tumblr page counter
HOME about press book archives+categories contact Chrisy Ross on twitter Chrisy Ross on facebook subscribe by RSS subscribe by email
buy the book
To Mormons, With Love
buy the book
buy now buy now buy now
buy the ebook
iBook Kindle Nook
Chrisy Ross on twitter

Entries in diabetes (4)


Sheepdogs and Celiac Disease

Mary, our beloved Miniature Schnauzer, died in March. We knew we'd eventually get another dog, but Chris and I told our sons it was important to grieve Mary. We assured the boys that this summer -- after a few trips and events that required our full attention -- we would get a puppy. Probably.

We hit the promised sweet spot. Boys wanted a large breed; my stipulation was a non-shedder. Our research led us to the decision to add an Old English Sheepdog to our family. I insisted on a female because leg-lifters and humpers are worse (in my mind) than shedders...or reptiles.

A beautiful female was available mid to late summer, exactly when we were. A puppy seeker in California was interested in her, too (so the breeder told me). We needed to make a decision fast. One other pup was still available in the litter -- a male -- described as "chill" and "laid-back." I asked if something was wrong with him. Was he skittish? The breeder said no.

I'm not sure how the holes of the Swiss cheese lined up, but somehow Chris and I decided we were open to purchasing both puppies. "Let's ask the boys," I said to Chris. "They're pragmatic. Maybe two puppies won't appeal to them."

I'm an idiot.


Earlier in the summer, Duke (13YO) transitioned to an insulin pump to manage his diabetes. With the support and encouragement of his older brother, Parke (15YO) -- who uses the same pump, Duke quickly adapted. He loves it. No more shots (or very rarely), and much easier to enjoy food spontaneously.

Both boys had diabetes-related routine blood work done, as well. We were informed while on vacation in Arizona in early July, that a celiac disease screening came back elevated for Duke. Biopsies of his stomach and small intestine were completed within a few days of our return to Utah. Duke was asleep for the procedure. They went through his mouth to get the tissues, so other than a sore throat and anesthesia recovery, he felt fine the next day. Results took close to two weeks.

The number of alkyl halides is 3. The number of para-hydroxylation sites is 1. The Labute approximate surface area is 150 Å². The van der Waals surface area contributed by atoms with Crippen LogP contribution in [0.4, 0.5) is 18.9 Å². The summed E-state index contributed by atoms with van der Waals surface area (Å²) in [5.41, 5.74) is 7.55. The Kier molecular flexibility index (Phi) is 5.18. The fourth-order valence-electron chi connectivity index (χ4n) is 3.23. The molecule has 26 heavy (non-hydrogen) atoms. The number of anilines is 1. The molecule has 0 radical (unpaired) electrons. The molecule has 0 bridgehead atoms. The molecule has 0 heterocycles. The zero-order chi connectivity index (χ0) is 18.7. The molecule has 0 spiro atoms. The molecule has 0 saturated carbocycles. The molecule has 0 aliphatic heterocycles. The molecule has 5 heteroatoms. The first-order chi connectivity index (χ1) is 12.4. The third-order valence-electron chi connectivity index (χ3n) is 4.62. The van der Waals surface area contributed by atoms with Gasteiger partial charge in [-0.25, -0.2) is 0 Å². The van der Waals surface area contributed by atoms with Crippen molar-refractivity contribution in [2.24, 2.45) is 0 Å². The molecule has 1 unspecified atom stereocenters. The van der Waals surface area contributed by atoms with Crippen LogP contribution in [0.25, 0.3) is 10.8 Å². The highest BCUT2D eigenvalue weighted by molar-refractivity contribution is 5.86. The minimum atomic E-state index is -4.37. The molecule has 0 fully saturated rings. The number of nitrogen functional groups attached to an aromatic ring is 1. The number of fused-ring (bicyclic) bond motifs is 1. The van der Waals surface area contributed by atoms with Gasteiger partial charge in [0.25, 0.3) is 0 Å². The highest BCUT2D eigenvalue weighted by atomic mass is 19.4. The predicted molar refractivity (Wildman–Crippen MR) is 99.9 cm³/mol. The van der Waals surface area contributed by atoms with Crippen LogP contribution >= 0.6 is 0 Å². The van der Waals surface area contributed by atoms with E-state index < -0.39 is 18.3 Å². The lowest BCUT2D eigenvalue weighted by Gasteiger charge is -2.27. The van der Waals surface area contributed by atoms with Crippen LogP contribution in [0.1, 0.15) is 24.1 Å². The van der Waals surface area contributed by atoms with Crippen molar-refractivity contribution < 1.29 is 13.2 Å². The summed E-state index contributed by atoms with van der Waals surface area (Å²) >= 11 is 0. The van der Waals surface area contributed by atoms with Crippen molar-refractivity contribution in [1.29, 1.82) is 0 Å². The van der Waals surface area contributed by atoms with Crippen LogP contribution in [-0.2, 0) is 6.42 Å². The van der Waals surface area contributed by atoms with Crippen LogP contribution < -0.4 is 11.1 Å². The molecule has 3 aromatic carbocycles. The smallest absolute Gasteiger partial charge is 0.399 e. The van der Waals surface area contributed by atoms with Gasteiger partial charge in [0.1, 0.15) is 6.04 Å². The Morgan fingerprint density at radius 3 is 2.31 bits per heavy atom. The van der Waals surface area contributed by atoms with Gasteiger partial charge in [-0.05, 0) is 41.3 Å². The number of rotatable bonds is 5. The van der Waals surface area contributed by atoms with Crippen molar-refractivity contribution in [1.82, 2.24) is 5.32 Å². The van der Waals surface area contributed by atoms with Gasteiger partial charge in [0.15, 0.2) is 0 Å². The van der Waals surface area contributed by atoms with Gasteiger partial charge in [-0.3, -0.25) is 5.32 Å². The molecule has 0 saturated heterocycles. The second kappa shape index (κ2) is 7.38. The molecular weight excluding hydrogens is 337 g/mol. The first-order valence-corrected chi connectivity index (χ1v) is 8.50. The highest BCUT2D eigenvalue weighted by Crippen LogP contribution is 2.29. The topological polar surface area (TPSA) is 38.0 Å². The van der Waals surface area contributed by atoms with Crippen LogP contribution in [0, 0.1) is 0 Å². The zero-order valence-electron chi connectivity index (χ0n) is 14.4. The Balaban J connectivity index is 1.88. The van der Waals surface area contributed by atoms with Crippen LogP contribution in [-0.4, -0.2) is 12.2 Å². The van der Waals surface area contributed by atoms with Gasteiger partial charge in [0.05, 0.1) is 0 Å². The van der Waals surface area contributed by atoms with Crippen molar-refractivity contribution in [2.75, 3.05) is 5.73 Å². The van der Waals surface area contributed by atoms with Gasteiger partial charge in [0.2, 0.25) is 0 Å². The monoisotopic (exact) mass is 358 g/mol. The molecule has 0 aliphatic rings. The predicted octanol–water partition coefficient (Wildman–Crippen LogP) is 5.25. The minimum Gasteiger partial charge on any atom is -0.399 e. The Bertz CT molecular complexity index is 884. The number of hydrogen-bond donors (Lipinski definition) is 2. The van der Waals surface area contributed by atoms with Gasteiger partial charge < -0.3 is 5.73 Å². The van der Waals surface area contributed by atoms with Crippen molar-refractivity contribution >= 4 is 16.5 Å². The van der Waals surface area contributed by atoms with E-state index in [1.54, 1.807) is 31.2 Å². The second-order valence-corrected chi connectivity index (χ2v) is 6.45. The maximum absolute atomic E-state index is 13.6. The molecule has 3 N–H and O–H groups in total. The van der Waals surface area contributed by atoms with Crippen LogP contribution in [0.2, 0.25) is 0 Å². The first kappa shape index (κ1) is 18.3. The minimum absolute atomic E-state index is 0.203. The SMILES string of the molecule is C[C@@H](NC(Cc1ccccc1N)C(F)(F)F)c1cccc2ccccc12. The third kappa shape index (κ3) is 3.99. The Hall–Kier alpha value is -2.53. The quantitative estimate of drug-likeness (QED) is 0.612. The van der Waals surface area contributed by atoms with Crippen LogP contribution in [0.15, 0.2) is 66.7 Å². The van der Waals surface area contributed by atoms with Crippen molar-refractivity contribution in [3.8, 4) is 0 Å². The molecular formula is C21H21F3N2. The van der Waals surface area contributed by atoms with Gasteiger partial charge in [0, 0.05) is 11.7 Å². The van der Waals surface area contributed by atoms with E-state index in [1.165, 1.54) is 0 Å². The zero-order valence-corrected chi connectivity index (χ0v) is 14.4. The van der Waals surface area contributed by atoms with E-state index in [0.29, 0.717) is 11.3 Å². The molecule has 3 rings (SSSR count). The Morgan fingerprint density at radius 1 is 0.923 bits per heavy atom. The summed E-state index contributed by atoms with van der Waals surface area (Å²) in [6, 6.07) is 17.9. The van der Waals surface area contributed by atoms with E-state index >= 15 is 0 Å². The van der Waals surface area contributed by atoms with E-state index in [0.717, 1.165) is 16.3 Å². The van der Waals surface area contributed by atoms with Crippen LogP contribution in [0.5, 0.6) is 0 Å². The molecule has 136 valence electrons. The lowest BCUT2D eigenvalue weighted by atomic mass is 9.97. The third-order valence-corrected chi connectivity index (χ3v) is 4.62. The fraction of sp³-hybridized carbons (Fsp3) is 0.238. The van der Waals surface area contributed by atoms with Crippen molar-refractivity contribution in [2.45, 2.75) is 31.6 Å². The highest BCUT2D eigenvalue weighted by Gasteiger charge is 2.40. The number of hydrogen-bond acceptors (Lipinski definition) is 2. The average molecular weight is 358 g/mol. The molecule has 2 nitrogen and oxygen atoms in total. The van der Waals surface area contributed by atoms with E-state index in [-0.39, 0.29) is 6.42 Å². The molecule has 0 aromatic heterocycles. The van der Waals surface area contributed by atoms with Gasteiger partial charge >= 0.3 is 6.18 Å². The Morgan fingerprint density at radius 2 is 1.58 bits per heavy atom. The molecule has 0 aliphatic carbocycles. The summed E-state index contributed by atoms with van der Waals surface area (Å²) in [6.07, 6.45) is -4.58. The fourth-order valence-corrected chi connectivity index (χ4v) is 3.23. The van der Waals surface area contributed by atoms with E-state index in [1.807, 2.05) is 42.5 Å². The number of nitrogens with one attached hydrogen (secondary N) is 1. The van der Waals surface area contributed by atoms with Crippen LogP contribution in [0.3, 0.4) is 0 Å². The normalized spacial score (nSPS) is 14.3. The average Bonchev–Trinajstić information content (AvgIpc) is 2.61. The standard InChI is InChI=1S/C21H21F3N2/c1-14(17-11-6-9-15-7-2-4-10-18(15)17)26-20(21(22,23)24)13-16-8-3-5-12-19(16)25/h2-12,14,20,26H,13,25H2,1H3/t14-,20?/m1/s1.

A couple of days after receiving our precious puppies, we received news that our precious Duke was diagnosed with celiac disease. We cried, but not for long. The tears were less about saying farewell to conventional pizza, pancakes, and cupcakes, but more about the fact that there's one more thing Duke must manage...for life. But again, we wiped our eyes and blew our noses, found a couple of outstanding gluten-free bakeries, and celebrated the fact that there are many delicious, nutritious foods that aren't glutinous. And, the fact that there are worse diagnoses.

So, here we are. Puppies, John and Birdie (nickname for Elizabeth), are more joy and work than we imagined. Their energy, size, and innocent personalities have captured the focus and hearts of our entire family. The five of us feel victorious and fulfilled after a day caring for the brother and sister sheepdogs. We're united...and distracted.

Life is so much more than pizza and cupcakes.

While searching for and eliminating hidden gluten, I left the refrigerator door open as I read labels. Birdie helped. We felt happy.




The Catchall

I'm just going to dive in and write about the status of a few things. Don't look for clever segues, thoughtful prose, or well-written anything. Expect non sequiturs. Disclaimer finished.


  1. Duke is doing well living with diabetes. He's entered the honeymoon period which means he's coasting on less insulin. We don't know how long that will last, but it's allowing him to catch his breath. He joined his brother Parke and me in a meeting with an insulin pump rep. Parke's ready for a new pump and Duke thinks he'd like to try one. Next week, Duke will wear a saline pump for a few days. It's the best way to see if he'd prefer a pump delivery system to injections. Everything's under control!